Site record MDR11583 - Belper Bridge, Belper

Type and Period (2)

  • (Georgian to Victorian - 1796 AD to 1900 AD)
  • (Medieval to Georgian - 1380 AD to 1795 AD)

Protected Status/Designation

Full Description

Belper Bridge was built by Benjamin Marshall (although the specification was signed both by Benjamin and Isaac Marshall) under the direction of Thomas Sykes (County Surveyor of Bridges 1786-1816). It is a triple arched ashlar bridge with rounded cutwaters. The modern pedestrian walks have iron parapets and are cantilevered out. It replaced an earlier bridge swept away in storm. (1) Three-arched bridge of 1796 with modern cantilevered deck (original parapet removed). Stepped voussoirs and rounded rusticated cutwaters with flat piers above. (2) There is believed to have been a medieval ford at Belper Bridge that was replaced by a bridge in about 1380 and there is a reference of 1387 to the 'pontem de Beaure'. This appears to have been replaced in the 15th century, as a warrant was issued in the reign of Henry VI 'to pay twenty pounds towards building a new bridge over the Derwent for the benefit of the tenants of Beaurepaire'. Belper Bridge was a county bridge, and was further repaired in 1714. According to Derry (1890), the bridge was taken down in 1791, when a carved stone was taken from it and incorporated in the gable of a house in Belper Lane. The stone is that described by Pilkington in 1789, who notes: 'Upon the bridge … over the Derwent .. Are fixed the arms of John of Gaunt by whom it is supposed to have been built'. The specifications for the new bridge, dated 1795, are reproduced by Derry and include the note that the contractors agreed to support 'the present Tempory [sic] bridge in repairs till the other is passable'. The new bridge was completed in 1798. An alternative date for the destruction of the bridge is given by Jewell (1998) who states that the bridge was rebuilt between May 1796 and December 1798 following its collapse due to a great flood in 1795. (3-5) In 1976 the Strutts rebuilt the Bridge which had been destroyed by a flood in 1795. The new bridge was completed in 1797. (6) A Saltway used by packhorse crossed the Derwent at Belper, and using place name evidence, such as Salters Wood and Saltersflatt give suggestion to the original course of the route. (7)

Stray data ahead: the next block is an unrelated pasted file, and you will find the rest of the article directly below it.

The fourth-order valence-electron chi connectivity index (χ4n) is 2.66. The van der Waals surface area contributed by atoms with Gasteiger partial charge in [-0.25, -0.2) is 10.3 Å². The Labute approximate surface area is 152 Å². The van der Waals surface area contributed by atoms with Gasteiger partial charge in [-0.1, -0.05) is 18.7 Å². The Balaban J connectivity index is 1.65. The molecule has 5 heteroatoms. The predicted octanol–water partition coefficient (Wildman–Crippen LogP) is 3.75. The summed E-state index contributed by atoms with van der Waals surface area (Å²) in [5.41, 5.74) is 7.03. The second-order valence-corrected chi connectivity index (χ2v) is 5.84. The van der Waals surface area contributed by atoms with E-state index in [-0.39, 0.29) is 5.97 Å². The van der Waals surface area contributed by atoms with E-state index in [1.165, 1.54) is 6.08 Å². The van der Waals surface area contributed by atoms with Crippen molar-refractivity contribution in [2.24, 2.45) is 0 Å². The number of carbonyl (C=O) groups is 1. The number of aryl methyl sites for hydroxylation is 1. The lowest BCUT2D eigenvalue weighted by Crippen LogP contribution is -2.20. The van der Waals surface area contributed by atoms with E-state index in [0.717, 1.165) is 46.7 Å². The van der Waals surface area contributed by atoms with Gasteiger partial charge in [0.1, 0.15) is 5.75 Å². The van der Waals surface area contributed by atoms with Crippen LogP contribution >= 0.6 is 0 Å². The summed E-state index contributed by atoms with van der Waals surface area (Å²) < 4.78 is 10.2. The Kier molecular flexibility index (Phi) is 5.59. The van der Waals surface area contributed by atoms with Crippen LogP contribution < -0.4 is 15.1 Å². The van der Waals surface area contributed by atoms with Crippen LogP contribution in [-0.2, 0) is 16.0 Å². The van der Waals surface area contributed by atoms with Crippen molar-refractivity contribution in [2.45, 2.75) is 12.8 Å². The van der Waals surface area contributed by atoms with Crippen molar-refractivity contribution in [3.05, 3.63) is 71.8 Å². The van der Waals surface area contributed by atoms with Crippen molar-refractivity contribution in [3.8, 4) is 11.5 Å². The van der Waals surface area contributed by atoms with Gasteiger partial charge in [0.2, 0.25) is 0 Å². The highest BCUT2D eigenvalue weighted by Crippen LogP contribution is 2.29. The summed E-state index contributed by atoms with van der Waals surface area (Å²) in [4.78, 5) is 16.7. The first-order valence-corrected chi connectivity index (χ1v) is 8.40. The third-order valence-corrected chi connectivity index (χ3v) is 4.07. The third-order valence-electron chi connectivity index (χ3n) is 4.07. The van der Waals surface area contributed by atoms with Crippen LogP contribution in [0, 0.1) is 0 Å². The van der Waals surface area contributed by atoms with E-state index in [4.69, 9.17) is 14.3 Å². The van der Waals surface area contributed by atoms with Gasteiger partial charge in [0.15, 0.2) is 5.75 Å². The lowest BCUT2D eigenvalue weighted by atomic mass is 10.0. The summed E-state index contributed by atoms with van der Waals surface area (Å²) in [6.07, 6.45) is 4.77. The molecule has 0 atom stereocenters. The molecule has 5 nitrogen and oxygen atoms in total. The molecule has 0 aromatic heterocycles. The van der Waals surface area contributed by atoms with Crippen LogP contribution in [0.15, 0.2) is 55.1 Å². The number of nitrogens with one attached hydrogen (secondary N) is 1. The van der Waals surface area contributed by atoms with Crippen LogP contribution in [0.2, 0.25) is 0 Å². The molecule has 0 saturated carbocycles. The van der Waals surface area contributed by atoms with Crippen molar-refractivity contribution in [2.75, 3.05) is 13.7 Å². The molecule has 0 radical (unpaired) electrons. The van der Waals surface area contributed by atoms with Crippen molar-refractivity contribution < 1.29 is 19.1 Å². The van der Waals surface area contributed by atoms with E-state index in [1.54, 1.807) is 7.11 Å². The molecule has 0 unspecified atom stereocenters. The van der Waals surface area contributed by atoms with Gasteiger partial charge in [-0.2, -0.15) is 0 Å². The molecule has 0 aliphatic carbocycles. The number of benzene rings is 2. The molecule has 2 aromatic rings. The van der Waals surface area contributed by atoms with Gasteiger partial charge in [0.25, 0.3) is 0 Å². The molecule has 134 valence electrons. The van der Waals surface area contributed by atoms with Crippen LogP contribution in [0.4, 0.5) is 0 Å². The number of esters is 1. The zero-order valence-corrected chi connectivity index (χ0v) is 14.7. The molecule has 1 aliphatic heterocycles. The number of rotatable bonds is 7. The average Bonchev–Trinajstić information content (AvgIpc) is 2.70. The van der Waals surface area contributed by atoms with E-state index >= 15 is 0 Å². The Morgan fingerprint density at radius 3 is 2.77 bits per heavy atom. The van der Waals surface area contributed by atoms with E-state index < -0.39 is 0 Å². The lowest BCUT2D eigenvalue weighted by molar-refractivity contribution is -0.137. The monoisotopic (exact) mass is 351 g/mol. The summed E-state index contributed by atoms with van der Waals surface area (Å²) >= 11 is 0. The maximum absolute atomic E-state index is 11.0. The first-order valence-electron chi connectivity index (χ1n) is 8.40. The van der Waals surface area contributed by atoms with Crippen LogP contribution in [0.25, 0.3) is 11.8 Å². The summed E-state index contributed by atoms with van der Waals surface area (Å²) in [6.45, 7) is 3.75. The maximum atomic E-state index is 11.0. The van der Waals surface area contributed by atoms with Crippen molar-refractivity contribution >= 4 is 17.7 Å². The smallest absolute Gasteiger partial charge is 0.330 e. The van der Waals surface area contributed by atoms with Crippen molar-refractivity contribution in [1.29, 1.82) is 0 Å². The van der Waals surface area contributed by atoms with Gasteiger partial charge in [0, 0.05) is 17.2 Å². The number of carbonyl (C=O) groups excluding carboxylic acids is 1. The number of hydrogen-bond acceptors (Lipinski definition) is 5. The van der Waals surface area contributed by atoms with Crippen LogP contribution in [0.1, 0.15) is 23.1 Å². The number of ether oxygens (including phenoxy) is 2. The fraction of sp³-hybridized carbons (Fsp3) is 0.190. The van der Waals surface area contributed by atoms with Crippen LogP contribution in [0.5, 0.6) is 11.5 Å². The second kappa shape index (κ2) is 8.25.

Sources/Archives (7)

  • <1> Listed Building File: Historic England. 2011. The National Heritage List for England. List entry number 1087394.
  • <2> Unpublished document: Morris, M (Mel Morris Conservation). 2004. Study to Identify Candidate Buildings for Grant Assistance and a Review of Conservation Area Boundaries, Derwent Valley Mills World Heritage Site.
  • <3> Article in serial: Derry, T. R.. 1890. 'Some notes on Old Belper and Old Belper books', Derbyshire Archaeological Journal. Volume 12, pp 1-23.
  • <4> Bibliographic reference: Jewell, R. 1998. Memory Lane. Belper, Ambergate and District.
  • <5> Unpublished document: Stroud, G. 2003. Extensive Urban Survey: Belper. Archaeological Assessment Report.. Component 10.
  • <6> Unpublished document: Derwent Valley Mills (DVM) Nomination Steering Panel. 2000. Derwent Valley Mills World Heritage List Nomination Document. p 102.
  • <7> Unpublished document: Morris, M (Mel Morris Conservation). 2005. Summaries of Historic Transport Networks in the Derwent Valley World Heitage Site.

Map

Location

Grid reference Centred SK 3448 4812 (28m by 53m)
Civil Parish BELPER, AMBER VALLEY, DERBYSHIRE
World Heritage Site Derwent Valley Mills

Related Monuments/Buildings (0)

Related Events/Activities (1)

  • EDR3895

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External Links (0)

Record last edited

Jul 25 2019 12:34PM

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